On a business trip, a Taipei young girl, Zing, travels to Orchid Island located 90 kilometers off the southeast coast of Taiwan. Her work is to test the transmission of mobile phones on the island. Behong is a native Tao aboriginal who was born on Orchid Island and grew up there. He works as a tour ...(Read more)
On a business trip, a Taipei young girl, Zing, travels to Orchid Island located 90 kilometers off the southeast coast of Taiwan. Her work is to test the transmission of mobile phones on the island. Behong is a native Tao aboriginal who was born on Orchid Island and grew up there. He works as a tour guide showing visitors and tourists around the island. Zing and Behong encounter each other at the dock on Zing’s arrival. After Zing loses her purse with money and passport in it, and then loses contact with her boyfriend in Taipei, she is helpless. Behong comes to her rescue. Suspecting that her boyfriend has betrayed her, Zing is attracted to Behong. Behong not only acts very manly, but also lives as he wishes—a lifestyle very attractive to Zing, who has grown tired of life in the city. However, when Zing finds her purse and passport, she makes a difficult decision to return to Taipei.
Tseng Wen-Chen is famous for her documentary Spring: The Story of Hsu Chin-Yu (2002). Fishing Luck is her first feature film. It is set on Orchid Island, home to the Tao Indigenous People, and where nature and the Tao culture are well preserved. Images in this film are clean, and the narrative very clear and concise. It involves a classical romantic story: a Taipei modern woman meets a Tao tribal man on the Orchid Island. She initially suffers culture shock; yet, after going through stages of misunderstanding, mutual understanding, and reconciliation, falls in love with the man. The camera, like a tour guide, shows the audience this island’s spectacular and soothing natural scenery. It also showcases Tao cultural traditions, such as the Flying Fish Festival. The film’s narrative sets up a series of contrasts that invoke various social issues: the cultural differences between Han people and Tao aboriginals, the gap between the modern city and the pre-modern tribe, fragile human connections made possible by technical device vs. affectionate relationships made through inter-personal contacts, and finally, urban people’s desire for modernity vs. their nostalgia for nature and a simple life. However, the soothing scenery, the idyllic life, and the romantic story shot “within the frames,” are all made in contrast with what’s “off-screen,” which is absent in the film but in fact always-already present over there: the nuclear waste being dumped daily from Taiwan on Orchid Island.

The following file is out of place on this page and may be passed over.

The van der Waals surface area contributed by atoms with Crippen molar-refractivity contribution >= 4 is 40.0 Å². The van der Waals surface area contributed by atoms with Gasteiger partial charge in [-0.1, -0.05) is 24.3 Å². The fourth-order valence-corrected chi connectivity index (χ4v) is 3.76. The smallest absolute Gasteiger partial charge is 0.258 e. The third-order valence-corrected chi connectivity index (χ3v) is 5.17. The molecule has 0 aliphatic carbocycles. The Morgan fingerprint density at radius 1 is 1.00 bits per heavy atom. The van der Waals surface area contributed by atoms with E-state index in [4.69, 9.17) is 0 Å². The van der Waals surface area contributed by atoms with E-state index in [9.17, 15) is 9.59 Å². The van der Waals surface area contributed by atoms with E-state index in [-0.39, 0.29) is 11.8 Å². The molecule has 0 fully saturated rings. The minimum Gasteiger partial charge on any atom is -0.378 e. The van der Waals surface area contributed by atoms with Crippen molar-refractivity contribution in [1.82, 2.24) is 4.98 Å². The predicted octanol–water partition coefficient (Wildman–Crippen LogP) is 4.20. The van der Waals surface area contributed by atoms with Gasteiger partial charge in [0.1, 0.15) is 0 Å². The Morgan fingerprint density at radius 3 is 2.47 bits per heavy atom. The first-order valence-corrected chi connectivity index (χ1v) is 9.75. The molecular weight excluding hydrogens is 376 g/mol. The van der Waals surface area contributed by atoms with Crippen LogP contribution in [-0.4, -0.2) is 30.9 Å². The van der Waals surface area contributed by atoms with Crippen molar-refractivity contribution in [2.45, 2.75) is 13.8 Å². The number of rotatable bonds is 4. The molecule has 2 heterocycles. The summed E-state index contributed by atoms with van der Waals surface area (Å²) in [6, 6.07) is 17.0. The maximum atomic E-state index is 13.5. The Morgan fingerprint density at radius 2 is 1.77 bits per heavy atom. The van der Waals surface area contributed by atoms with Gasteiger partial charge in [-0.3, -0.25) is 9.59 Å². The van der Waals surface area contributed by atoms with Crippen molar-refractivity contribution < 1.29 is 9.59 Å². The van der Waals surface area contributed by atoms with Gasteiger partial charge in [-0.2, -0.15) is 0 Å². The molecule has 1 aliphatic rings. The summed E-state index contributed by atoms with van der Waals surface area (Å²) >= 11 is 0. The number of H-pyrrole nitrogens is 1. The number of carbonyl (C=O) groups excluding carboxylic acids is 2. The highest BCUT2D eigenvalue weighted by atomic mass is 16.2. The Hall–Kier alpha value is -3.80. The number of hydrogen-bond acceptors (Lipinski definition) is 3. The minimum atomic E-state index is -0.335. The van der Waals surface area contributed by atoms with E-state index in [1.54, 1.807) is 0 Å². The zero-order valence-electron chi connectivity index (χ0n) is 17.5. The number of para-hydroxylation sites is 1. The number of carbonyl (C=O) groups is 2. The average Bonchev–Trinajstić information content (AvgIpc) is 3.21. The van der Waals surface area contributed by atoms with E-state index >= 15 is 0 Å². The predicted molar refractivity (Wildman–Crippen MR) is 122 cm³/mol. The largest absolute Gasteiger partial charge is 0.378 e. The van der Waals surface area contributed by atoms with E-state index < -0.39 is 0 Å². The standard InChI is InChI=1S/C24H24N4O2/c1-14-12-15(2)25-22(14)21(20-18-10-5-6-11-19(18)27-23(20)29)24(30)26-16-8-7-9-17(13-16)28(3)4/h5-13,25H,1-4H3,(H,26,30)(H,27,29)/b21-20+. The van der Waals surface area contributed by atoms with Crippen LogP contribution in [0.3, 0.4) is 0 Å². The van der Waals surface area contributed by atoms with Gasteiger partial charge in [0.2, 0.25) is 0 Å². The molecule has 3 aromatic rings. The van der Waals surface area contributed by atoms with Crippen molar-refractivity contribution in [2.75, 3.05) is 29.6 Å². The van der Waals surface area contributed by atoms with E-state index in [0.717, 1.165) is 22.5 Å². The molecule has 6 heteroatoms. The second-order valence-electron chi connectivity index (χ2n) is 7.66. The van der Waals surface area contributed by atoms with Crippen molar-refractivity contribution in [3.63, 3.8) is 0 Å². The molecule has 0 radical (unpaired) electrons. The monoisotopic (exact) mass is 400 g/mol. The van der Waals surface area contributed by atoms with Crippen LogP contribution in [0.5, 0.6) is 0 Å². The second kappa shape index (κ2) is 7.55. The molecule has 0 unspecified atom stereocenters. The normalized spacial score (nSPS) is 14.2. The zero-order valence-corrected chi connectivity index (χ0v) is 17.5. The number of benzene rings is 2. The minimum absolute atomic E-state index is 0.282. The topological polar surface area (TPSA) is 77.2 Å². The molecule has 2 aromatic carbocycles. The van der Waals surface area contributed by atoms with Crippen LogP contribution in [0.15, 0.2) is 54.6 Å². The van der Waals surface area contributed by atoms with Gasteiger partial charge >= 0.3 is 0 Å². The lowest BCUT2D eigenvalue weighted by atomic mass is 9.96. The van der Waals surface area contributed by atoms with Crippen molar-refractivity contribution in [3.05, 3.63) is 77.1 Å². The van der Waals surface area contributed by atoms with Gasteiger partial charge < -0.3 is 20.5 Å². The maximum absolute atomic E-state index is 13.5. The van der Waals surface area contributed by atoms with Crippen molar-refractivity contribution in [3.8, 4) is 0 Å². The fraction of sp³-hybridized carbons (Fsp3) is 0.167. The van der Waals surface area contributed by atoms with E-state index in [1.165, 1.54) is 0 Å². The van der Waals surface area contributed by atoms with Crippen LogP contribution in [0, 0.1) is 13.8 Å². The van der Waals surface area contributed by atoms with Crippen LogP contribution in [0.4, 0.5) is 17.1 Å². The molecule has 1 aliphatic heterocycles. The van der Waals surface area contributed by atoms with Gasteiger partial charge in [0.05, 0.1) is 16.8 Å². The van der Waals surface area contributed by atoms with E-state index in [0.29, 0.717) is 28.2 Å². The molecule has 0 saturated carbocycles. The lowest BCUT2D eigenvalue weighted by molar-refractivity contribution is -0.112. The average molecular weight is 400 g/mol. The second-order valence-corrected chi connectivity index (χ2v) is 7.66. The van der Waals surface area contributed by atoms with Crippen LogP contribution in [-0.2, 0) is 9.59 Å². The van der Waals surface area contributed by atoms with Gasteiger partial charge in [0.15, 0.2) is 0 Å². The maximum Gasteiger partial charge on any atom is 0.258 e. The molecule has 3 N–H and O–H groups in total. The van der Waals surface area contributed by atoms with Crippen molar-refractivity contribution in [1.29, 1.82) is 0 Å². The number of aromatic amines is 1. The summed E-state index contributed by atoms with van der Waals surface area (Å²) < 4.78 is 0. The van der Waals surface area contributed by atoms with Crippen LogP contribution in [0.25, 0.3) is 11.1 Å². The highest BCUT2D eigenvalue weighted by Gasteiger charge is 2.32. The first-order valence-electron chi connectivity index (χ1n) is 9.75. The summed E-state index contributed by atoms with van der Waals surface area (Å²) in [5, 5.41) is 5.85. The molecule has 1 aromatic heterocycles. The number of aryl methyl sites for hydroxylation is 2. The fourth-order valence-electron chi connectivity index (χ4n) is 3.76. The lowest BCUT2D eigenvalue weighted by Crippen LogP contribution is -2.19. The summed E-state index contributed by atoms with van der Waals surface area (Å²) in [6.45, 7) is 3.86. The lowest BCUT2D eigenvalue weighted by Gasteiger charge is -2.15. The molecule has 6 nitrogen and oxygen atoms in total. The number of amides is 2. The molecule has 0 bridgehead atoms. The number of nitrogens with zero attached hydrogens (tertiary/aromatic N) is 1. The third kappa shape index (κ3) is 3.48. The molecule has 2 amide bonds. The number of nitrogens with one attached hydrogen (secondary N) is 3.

|DVD source：||R.O.C. Ministry of Foreign Affairs.|
|Taiwan Academies, Ministry of Culture, R.O.C. please contact Embassies, Representative Offices of Ministry of Foreign Affairs, R.O.C.|
|Theme：||Cultural Conflict、Indigenous Peoples、Society、The Environment|
|Subtitle：||English, Japanese, French, Spanish, German, Portuguese|
|Actors：||Biung Wang, Linda|
Ocean Deep Films
2005 Busan International Film Festival
2005 Tokyo International Film Festival
2006 Focus on Asia Fukuoka International Film Festival
2008 Atlanta Asian Film Festival